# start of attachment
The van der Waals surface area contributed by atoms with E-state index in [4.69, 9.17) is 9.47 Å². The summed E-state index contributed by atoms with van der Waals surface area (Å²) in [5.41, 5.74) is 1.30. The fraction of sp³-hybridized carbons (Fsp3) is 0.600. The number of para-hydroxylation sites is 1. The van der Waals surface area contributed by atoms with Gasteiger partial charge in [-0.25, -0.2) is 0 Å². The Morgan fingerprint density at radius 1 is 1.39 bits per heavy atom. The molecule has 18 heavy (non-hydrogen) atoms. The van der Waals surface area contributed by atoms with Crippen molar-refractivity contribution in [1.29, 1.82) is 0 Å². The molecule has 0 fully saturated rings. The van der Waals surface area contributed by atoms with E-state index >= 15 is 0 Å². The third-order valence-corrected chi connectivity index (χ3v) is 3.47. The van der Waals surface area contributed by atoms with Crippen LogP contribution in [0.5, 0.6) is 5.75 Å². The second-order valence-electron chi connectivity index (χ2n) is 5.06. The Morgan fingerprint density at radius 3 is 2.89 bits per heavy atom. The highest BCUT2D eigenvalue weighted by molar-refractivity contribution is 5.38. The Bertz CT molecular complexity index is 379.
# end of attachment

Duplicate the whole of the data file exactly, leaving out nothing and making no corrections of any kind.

The van der Waals surface area contributed by atoms with E-state index in [4.69, 9.17) is 9.47 Å². The summed E-state index contributed by atoms with van der Waals surface area (Å²) in [5.41, 5.74) is 1.30. The fraction of sp³-hybridized carbons (Fsp3) is 0.600. The number of para-hydroxylation sites is 1. The van der Waals surface area contributed by atoms with Gasteiger partial charge in [-0.25, -0.2) is 0 Å². The Morgan fingerprint density at radius 1 is 1.39 bits per heavy atom. The molecule has 18 heavy (non-hydrogen) atoms. The van der Waals surface area contributed by atoms with Crippen molar-refractivity contribution in [1.29, 1.82) is 0 Å². The molecule has 0 fully saturated rings. The van der Waals surface area contributed by atoms with E-state index >= 15 is 0 Å². The third-order valence-corrected chi connectivity index (χ3v) is 3.47. The van der Waals surface area contributed by atoms with Crippen LogP contribution in [0.5, 0.6) is 5.75 Å². The second-order valence-electron chi connectivity index (χ2n) is 5.06. The Morgan fingerprint density at radius 3 is 2.89 bits per heavy atom. The highest BCUT2D eigenvalue weighted by molar-refractivity contribution is 5.38. The Bertz CT molecular complexity index is 379.